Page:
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Team Nissan hosts THANDI children

By Caroline Malan

In April 2017, the Team Nissan Show Jumping team replaced their sixth rider with an equestrian development program which they named ‘THANDI’- meaning ‘loved one’ or ‘beloved’ – an acronym for The Heritage and Nissan Development Initiative.  All 7 of the THANDI beginners are from Footprints and are aged between 7-15. Members from the Team Nissan Show Jumping team will visit the kids throughout the year as they have their weekly lesson with the highly accomplished instructor and rider Tamar Gliksman at Farnham Riding School in Kyalami. In addition to this the 7 children joined Team Nissan at a local show at Kyalami Equestrian Park as they witnessed the team in action. Here’s what went down on that Saturday morning in June.

“It was amazing seeing their interest in the horses: from seeing the horses in the truck to the warm up arena and just generally being with and around the horses,” says four time SA Derby winner Barry Taylor.

“I think the part that they enjoyed most was going inside the team Nissan truck with the horses and seeing a totally different aspect of how our horses live. The one thing that I would love for Team Nissan to teach these kids is the ‘feeling for the horse ‘ – understand what he needs to perform at his happiest. The day was all about giving them a lovely day out with beautiful animals and hopefully one child might develop a love of our sport.”

Yolanda Zafi has raised these children since birth, and her vision for each one is to help create opportunities and to encourage them to be successful, self-sufficient young adults in the future.  ‘Mother’ to the children, she says that it was the first time that the children had watched a show as spectators,

“They thoroughly enjoyed it, and especially when they saw horses playing up (with the riders staying on of course!) I think that the part of the day that they enjoyed the most was being part of Team Nissan itself. It was a highlight for them as they felt that they were a part of the team of these excellent riders…they called them “our team.” They saw a rider fall off, who was doing very well on the course, yet this encouraged them, rather than discouraged as they felt that if the pros fell off… and got back on, then so could they! In terms of what they learnt from the day, I hope that they learned the hard work, dedication and commitment that the sport demands; that it is their choice to grab the opportunity given to them by Nissan, which we could never afford; and to have grateful hearts, winning attitudes and a greater sense of identity. The children are now getting to know the Team Nissan riders. Barry and Lor have been amazing with the kids and always make them feel very loved and welcomed. Sometimes I think that they are a bit overwhelmed by this world which they have not previously been aware of, but they are living a dream, and loving it. I have seen such a change in each child, such a new sense of confidence. My passion and gifting is to build and cultivate people’s identity and self-esteem, and I’ve seen this happen with every one of these children. THANDI development program should be seen as more than simply teaching children to ride horses. I coach children and people, and when they are given opportunities like this, and they are committed…. their characters, their identities and personalities are developed along with the sport. I am so grateful for the opportunity and investment that Nissan is awarding to these children. Our organisations name, which is registered, is Footprints P.L.A.Y. P.L.A.Y is an acronym for, ‘Participating in the Lives of Africa’s Youth’. This is our mission statement, and Nissan has become a partner in our vision. Thank you to all who play a part in this.”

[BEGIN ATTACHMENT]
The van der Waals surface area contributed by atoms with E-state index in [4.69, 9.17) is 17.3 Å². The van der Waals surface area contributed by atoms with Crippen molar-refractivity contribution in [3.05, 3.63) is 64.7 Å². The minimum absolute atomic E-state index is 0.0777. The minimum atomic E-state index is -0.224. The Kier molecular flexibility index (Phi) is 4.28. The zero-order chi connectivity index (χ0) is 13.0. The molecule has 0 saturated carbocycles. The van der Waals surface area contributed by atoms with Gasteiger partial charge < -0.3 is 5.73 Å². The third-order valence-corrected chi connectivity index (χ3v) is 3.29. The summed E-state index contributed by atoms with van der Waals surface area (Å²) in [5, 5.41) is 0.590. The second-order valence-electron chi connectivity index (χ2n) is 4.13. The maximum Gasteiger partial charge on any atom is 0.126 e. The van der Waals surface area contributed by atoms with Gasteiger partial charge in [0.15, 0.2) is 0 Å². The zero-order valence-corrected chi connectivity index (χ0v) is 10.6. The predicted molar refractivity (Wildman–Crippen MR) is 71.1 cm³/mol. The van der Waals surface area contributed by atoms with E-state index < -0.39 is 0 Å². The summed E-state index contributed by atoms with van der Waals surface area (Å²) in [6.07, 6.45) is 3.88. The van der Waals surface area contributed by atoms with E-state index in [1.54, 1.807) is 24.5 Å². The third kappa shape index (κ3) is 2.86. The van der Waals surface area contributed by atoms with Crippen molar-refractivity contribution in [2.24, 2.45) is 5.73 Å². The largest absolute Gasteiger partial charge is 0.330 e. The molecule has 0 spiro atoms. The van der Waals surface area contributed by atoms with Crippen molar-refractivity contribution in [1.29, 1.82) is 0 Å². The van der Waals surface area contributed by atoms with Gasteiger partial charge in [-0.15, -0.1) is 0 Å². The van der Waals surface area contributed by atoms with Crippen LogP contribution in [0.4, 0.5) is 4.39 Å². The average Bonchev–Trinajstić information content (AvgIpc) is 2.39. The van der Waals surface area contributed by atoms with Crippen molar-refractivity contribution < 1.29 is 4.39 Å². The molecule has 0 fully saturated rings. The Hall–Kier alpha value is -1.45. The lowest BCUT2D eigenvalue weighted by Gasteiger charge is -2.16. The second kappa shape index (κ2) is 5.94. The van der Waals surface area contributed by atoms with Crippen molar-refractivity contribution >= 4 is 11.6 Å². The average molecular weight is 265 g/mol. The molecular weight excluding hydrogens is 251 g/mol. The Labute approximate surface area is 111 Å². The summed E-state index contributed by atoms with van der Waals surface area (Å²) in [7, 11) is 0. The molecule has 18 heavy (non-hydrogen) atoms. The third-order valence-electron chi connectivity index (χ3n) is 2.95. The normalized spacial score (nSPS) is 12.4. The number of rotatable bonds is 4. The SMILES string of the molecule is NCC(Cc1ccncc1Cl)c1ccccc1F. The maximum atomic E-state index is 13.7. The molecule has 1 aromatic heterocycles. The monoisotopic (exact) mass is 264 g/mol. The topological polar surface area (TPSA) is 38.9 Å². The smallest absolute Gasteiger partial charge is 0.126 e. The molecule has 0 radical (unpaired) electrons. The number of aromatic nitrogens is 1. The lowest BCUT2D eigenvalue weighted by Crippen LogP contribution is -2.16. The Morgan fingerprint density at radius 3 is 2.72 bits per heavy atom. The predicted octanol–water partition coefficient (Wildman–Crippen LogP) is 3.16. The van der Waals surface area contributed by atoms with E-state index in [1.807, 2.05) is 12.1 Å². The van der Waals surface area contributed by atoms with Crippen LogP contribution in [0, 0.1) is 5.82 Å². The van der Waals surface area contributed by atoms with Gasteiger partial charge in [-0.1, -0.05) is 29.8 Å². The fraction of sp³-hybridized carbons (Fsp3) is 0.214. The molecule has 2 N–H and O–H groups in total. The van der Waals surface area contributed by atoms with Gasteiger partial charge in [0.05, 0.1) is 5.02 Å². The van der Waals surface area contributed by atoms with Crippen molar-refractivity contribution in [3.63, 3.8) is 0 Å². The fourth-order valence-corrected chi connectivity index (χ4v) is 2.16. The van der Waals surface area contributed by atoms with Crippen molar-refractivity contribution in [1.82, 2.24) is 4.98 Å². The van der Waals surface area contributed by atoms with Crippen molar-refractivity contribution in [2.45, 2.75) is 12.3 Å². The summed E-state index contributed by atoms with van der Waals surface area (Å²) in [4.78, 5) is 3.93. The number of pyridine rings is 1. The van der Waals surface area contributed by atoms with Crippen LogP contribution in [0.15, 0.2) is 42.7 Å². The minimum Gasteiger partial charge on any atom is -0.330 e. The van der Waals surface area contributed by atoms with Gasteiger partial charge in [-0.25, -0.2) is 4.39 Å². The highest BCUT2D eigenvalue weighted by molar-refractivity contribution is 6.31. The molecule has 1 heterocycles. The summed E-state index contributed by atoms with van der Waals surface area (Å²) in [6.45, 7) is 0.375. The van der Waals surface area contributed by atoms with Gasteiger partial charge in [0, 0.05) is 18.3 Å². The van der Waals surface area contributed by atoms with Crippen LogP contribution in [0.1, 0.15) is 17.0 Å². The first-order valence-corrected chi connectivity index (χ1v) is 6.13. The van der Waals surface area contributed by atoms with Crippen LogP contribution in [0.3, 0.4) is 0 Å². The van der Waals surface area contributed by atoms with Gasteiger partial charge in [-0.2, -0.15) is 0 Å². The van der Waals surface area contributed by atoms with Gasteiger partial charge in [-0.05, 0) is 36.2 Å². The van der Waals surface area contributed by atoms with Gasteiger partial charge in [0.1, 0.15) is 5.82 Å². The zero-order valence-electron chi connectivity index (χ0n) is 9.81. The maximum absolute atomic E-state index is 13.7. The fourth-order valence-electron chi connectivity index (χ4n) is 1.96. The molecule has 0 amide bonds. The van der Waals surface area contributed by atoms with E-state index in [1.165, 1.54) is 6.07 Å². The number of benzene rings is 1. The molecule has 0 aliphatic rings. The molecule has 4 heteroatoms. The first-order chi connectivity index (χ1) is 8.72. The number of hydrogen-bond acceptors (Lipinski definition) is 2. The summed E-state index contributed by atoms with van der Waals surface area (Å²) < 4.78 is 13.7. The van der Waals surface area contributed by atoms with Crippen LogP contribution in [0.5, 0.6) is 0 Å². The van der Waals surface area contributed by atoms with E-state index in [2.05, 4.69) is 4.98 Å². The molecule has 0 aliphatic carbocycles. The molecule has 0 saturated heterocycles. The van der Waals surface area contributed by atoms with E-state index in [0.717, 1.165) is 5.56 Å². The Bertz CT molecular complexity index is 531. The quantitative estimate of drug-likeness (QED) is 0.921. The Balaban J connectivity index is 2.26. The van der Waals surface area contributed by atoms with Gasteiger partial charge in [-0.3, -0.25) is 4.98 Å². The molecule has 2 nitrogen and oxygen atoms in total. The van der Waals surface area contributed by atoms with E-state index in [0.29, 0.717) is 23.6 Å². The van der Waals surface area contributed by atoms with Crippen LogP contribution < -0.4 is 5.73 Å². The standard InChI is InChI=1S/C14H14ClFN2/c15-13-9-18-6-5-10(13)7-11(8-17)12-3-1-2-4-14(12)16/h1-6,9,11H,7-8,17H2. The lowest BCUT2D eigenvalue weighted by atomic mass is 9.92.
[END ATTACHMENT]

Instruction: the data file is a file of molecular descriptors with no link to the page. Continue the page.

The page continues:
Yolanda went on to say that on the way home, the kids were full of plans and suggestions, “From each getting their own horses, to Daniel and Lebo saving up and then renting their horses out to the others. Kagiso suggested that he would help groom if he could ride for free. Tebogo, Lebo and Jeanette loved the idea of a horse to practice vaulting on, and Nkosi simply wanted to ride every single day when the others are sleeping. I love these little people!”

Team Nissan rider Cheyenne de Beer says that the THANDI kids are an absolutely lovely bunch. She said “They were interested and they were always up to learning something new. I think they enjoyed the day thoroughly and got to experience the true atmosphere of show day. They came with me and helped me untack my horse after my class and gave my horse some carrots. I explained my course to them a bit and spoke about strides and the order of jumps. They also asked me a couple questions about the horses themselves, like how old they are and how much they weigh. I think they enjoyed this because they got to be a part of the show and they got to assist with the horses. They also enjoyed watching the big classes. The bigger grades are always exciting classes to watch as well as compete in and I think it caught their attention as much as it does mine. They definitely got a good idea of what happens on show day, learned a little bit about walking courses and what goes into working a horse on show day.”